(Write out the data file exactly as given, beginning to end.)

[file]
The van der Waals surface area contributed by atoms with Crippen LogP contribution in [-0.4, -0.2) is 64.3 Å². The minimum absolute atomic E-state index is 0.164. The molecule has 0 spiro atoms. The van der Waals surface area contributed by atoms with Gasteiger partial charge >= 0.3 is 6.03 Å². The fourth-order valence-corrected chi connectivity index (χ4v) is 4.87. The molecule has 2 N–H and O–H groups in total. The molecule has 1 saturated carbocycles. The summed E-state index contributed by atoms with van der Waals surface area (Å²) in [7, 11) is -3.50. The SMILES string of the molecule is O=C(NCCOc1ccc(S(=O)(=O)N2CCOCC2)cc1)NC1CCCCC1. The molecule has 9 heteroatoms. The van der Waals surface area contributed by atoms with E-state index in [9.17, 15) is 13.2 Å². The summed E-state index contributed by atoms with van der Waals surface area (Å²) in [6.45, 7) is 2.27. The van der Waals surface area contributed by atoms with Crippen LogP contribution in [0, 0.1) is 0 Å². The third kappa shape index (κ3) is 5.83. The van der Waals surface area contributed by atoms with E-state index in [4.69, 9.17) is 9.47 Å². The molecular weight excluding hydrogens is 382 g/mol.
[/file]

The van der Waals surface area contributed by atoms with Crippen LogP contribution in [-0.4, -0.2) is 64.3 Å². The minimum absolute atomic E-state index is 0.164. The molecule has 0 spiro atoms. The van der Waals surface area contributed by atoms with Gasteiger partial charge >= 0.3 is 6.03 Å². The fourth-order valence-corrected chi connectivity index (χ4v) is 4.87. The molecule has 2 N–H and O–H groups in total. The molecule has 1 saturated carbocycles. The summed E-state index contributed by atoms with van der Waals surface area (Å²) in [7, 11) is -3.50. The SMILES string of the molecule is O=C(NCCOc1ccc(S(=O)(=O)N2CCOCC2)cc1)NC1CCCCC1. The molecule has 9 heteroatoms. The van der Waals surface area contributed by atoms with E-state index in [9.17, 15) is 13.2 Å². The summed E-state index contributed by atoms with van der Waals surface area (Å²) in [6.45, 7) is 2.27. The van der Waals surface area contributed by atoms with Crippen LogP contribution in [0, 0.1) is 0 Å². The third kappa shape index (κ3) is 5.83. The van der Waals surface area contributed by atoms with E-state index in [4.69, 9.17) is 9.47 Å². The molecular weight excluding hydrogens is 382 g/mol.